Is Martha's Goose Cooked?
King World's Martha Stewart Living
felt the first effects of being dropped by the Viacom station group. For the week ended March 14, with coverage down from 89% to 61% of the country, Nielsen "broke out" the show from the national ratings. The show averaged a 0.7, off 36% from the prior week. The show averaged a 0.7 rating over five days, down 36% from the prior week, Nielsen says. Overall, the show lost 420,000 households for the week. The breakout days will not be included in the show's season average.
Universal's Blind Date
and The 5th Wheel
remained a hit with younger men on WWOR, Fox's UPN affiliate in New York, during February sweeps. Blind Date
finished first in key younger-male demos in its midnight time slot and the 10 p.m.-2 a.m. period. It scored a 4.0 rating/22 share in men 18-34 and 2.5/14 in men 18-49, producing triple-digit share gains from its Drew Carey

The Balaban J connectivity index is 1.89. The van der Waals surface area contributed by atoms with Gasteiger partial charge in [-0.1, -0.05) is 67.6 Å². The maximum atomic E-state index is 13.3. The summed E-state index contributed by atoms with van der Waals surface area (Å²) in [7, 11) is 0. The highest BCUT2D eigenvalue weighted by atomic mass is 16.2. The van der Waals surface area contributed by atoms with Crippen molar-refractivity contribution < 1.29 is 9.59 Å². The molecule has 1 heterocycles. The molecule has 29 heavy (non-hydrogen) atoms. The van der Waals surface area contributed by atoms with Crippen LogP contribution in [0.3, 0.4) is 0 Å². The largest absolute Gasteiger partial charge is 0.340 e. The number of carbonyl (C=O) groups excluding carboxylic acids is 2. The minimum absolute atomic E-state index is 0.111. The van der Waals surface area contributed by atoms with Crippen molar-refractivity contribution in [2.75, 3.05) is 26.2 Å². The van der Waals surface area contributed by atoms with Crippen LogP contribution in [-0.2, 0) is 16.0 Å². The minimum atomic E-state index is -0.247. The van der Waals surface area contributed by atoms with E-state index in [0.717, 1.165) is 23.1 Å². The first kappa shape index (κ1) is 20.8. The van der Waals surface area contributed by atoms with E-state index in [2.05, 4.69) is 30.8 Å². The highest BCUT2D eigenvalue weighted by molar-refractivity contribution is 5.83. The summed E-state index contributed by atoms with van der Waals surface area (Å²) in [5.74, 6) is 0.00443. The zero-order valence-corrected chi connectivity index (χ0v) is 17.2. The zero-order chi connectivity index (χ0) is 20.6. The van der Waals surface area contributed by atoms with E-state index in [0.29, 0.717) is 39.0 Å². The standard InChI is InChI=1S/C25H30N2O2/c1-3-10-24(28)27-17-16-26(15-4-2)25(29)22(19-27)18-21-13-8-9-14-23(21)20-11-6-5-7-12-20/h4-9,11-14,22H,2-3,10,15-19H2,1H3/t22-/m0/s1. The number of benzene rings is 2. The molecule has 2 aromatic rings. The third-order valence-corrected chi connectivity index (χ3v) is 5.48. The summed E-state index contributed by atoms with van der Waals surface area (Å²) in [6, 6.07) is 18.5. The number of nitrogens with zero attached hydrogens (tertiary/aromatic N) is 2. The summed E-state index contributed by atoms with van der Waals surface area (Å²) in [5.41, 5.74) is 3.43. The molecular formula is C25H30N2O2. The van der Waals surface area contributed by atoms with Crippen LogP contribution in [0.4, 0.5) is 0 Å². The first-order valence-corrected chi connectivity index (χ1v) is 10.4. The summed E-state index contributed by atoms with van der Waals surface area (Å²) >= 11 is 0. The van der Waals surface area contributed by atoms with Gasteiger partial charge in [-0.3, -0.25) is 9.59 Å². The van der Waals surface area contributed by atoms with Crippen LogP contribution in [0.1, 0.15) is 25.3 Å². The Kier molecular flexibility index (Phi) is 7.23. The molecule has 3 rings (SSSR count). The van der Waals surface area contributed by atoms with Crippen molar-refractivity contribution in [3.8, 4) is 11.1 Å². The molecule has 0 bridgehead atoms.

lead-in and the station's best February-sweeps time-period showing among young men since 1990. It was the station's best performer all day among young men.
The 5th Wheel
tied with Conan O'Brien
for first among men 18-49 in the 1-1:30 a.m. half hour, garnering a 1.4/16 and delivering WWOR's strongest February performance in the time slot since 1996.
Frasier's Lifetime Commitment
Lifetime tied the knot with Frasier
last week, nabbing off-net rights to the sitcom from Paramount Domestic Television. The show ends its 11-season run on NBC later this year and will debut on Lifetime in March 2006. But Frasier
isn't coming cheap.
Lifetime is paying about $600,000 per episode, plus Paramount is keeping 11/2 minutes of advertising in the show, which could drive the value to more than $1 million.
With 264 episodes available, the cable deal will bring Paramount about $300 million. That makes it the second-richest cable-syndication deal for a sitcom after Seinfeld, which TBS Superstation picked up for more than $1 million per episode, not including barter time.